Diethyl Ether


Diethyl ether, aka ether or ethoxyethane, is a clear colourless highly flammable liquid. Its chemical formula is C2H5OC2H5. It has a distinctive smell and a low boiling point. [1,2]

Uses [2,3]

Diethyl ether is, and was, used across a range of applications in various industries. Historically it was used as an anaesthetic agent, however it was replaced in the 1960s. It is currently used as a solvent in laboratories, and for plastics, oils, resins, waxes and dyes.

Routes of Exposure [3]

The main route of exposure to diethyl ether is via inhalation.

Health Effects

Diethyl ether poisoning affects a range of systems, including the nervous and respiratory systems.

Acute Effects [4]

Severity of symptoms depend on the level and type of exposure.

Swallowing the chemical may result in very serious health complications or death. If the liquid is swallowed and it aspirates into the lungs, it could result in chemical pneumonitis. Ingestion may also cause blurred vision, headaches, dizziness, stupor, and irritation of the mucous membrane. Eye contact with diethyl ether can result in redness, tears and irritation. If a person’s skin is exposed, it can result in cracking, dryness or flaking. Entry into the bloodstream through open cuts, abrasions and wounds may cause systemic injury or illness. Inhalation of the chemical may cause dizziness and drowsiness, as well as loss of co-ordination and reflexes, narcosis and vertigo. It could also cause laryngeal spasm, vasodilation, seizures and damage to the kidneys and liver.

Chronic Effects [4]

Chronic exposure to diethyl ether is toxic to multiple body systems. Long term skin exposure to the chemical can result in irritation, cracking and drying. There is limited evidence that chronic exposure to diethyl ether can cause cumulative health effects. Although it is medically “safe”, repeated exposure can lead to “ether habit”, which resembles chronic alcoholism. Chronic exposure can also lead to sleepiness, dizziness, psychic disturbances and loss of weight and appetite.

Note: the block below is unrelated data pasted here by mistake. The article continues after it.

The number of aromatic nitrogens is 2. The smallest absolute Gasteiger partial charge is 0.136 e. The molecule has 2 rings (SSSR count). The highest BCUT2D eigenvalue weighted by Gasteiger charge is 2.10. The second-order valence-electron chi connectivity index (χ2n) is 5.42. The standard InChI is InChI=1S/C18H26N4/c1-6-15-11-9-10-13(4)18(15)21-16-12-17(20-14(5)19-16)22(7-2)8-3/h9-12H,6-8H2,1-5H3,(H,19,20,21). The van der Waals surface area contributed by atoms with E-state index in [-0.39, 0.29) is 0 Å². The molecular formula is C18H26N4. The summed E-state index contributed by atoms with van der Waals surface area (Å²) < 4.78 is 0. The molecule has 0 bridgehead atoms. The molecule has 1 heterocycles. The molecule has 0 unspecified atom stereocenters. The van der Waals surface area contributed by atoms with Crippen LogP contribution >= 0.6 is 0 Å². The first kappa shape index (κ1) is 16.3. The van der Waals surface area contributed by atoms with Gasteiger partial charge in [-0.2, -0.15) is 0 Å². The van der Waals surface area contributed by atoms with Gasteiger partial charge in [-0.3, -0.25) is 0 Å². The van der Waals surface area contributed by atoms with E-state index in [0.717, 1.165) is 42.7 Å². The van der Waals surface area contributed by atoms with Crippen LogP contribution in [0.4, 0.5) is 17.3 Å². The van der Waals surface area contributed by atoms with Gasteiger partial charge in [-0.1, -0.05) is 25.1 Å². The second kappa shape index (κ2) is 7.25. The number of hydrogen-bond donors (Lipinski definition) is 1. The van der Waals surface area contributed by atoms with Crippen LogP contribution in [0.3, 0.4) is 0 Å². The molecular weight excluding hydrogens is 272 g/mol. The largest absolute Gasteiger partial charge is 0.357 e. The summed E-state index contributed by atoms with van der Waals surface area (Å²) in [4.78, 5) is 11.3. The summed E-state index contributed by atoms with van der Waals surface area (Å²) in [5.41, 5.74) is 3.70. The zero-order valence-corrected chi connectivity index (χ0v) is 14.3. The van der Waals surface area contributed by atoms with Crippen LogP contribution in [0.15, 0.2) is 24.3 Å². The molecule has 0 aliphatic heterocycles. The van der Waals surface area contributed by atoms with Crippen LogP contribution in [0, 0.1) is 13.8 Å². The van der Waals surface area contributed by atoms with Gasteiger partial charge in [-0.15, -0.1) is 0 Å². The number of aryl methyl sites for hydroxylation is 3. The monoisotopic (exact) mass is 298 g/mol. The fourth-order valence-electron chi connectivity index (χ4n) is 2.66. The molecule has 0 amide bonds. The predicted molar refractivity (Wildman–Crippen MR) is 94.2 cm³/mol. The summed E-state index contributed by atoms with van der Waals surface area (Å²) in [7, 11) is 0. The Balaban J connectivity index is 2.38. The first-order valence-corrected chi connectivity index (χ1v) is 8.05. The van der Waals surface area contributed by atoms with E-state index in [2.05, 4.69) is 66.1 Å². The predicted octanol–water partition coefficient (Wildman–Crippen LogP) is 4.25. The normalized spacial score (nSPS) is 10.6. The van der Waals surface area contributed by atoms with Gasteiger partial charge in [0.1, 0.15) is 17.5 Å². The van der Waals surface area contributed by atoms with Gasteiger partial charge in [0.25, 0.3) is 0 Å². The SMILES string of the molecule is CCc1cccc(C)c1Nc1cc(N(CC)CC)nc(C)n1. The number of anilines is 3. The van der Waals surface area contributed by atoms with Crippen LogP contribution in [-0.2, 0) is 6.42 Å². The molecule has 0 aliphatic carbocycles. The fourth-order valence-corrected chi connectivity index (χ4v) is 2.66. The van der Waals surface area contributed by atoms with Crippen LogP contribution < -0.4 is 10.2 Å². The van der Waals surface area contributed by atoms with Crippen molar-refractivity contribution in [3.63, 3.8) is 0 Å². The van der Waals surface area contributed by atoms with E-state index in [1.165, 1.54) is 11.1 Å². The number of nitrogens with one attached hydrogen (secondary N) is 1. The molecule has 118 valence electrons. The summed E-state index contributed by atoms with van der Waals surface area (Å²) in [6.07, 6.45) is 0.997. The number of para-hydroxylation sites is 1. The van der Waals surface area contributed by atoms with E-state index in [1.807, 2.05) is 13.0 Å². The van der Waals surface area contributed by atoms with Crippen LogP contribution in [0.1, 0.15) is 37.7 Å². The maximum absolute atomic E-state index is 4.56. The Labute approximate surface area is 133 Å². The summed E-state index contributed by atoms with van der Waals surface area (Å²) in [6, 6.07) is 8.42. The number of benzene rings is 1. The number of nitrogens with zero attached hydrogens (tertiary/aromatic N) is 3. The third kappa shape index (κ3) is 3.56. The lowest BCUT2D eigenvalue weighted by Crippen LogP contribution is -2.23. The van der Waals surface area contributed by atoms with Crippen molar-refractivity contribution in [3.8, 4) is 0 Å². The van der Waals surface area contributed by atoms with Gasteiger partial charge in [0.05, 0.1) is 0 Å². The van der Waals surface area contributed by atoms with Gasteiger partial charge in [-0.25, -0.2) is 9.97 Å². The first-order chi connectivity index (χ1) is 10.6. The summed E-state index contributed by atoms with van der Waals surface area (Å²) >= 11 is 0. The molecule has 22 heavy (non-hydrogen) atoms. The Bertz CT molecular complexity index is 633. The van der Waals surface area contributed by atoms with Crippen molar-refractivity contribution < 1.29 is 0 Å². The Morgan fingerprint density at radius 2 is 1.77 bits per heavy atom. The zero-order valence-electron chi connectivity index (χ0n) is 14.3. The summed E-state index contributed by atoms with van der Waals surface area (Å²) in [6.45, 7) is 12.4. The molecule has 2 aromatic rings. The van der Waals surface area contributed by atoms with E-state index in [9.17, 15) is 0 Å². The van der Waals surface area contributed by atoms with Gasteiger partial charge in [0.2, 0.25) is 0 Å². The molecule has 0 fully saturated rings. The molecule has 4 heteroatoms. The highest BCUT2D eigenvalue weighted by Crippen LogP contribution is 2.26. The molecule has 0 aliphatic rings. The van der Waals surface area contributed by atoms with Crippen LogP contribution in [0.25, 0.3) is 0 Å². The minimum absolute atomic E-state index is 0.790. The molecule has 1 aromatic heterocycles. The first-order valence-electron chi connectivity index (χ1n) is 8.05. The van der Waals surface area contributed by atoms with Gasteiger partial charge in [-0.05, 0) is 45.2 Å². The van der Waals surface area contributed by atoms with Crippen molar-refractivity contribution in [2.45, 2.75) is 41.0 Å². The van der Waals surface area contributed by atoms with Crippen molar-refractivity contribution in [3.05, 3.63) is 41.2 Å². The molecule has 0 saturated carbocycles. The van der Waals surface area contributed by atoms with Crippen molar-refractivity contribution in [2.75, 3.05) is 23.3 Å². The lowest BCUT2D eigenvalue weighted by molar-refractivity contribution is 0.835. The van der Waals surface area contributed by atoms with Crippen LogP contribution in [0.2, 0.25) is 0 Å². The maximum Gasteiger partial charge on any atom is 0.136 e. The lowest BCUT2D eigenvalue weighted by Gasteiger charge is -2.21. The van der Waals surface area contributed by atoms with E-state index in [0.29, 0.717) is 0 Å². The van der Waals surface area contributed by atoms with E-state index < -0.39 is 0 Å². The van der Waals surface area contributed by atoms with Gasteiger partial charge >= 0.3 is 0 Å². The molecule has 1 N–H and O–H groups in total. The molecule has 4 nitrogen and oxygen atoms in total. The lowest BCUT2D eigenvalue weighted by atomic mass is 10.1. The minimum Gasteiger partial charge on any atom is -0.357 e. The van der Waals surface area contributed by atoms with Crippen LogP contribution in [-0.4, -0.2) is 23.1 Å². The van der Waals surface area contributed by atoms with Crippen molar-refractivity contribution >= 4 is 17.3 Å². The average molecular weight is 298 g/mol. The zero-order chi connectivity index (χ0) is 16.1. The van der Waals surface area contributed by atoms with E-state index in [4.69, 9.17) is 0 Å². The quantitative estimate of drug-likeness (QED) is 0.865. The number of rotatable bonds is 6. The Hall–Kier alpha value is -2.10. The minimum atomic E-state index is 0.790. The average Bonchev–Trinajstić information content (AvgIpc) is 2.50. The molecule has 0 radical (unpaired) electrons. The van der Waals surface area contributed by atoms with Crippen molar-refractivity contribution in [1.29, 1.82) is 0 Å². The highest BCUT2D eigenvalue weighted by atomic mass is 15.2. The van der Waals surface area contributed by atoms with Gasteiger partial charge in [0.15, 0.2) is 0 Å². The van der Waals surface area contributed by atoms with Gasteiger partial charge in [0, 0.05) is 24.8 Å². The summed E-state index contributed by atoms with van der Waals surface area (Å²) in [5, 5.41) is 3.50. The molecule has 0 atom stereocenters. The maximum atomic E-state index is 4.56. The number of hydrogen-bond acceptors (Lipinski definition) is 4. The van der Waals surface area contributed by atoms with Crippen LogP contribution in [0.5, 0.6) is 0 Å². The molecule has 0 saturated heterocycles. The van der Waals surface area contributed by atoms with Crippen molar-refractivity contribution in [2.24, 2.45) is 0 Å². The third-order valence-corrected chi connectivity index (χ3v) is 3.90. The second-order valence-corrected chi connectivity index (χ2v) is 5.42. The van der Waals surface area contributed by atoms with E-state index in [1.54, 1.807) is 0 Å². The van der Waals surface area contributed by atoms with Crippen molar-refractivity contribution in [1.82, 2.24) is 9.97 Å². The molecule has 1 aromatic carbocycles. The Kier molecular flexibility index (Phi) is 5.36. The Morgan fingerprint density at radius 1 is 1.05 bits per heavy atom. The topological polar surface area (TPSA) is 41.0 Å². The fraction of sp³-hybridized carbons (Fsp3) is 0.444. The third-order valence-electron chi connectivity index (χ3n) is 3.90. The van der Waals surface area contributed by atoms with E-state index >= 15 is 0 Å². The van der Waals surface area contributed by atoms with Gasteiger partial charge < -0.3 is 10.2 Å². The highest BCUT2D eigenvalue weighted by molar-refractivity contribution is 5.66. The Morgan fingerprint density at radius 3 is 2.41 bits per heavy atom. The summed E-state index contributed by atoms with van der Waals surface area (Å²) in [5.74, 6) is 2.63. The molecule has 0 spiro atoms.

• First Aid Measures [5]

  • Ingestion: DO NOT induce vomiting. Move patient into recovery position. If the person is conscious (and not showing any signs of drowsiness), then you can give them water to rinse their mouth. Contact a medical professional.

  • Skin contact: Remove all contaminated clothing, footwear and accessories. Do not re-wear clothing until it has been thoroughly decontaminated. Immediately rinse affected areas with plenty of soap and water. Contact a doctor in the event of continued irritation.
  • Eye contact: Flush eyes (including under the eyelids), with fresh running water for at least 15 minutes. Removal of contact lenses should only be done by skilled personnel. Contact a medical professional immediately.
  • Inhalation: If the person inhales fumes, combustion products or aerosols, remove them from the contaminated site. Prostheses, such as false teeth, should be removed prior to first aid procedures, as they may block airways. Perform CPR if you are qualified and if the patient is unconscious and not breathing. Use a one-way valve and mask if possible. Immediately contact a medical professional.
  • General: Never administer anything by mouth to an unconscious, exposed person.

  • Exposure Controls/Personal Protection [5]

  • Engineering controls: Emergency eyewash fountains and quick-drench areas should be accessible in the immediate area of the potential exposure. Ensure there is adequate ventilation.

  • Personal protection: Safety glasses with side shields or chemical goggles, protective and dustproof clothing, gloves (protection class 5 or higher), a P.V.C apron and an appropriate mask or dusk respirator. Do not wear contact lenses as they could absorb chemicals in the air. Wear impervious shoes. Other protection could include barrier cream and skin cleansing cream. For specifications regarding other PPE, follow the guidelines set in your jurisdiction.

Regulation [6]

~h2United States:

The National Institute for Occupational Safety and Health (NIOSH) has set a Time Weighted Average (TWA) concentration limit for diethyl ether of 400ppm.

Australia [5]

Australia Exposure Standards have set a TWA for diethyl ether of 400ppm.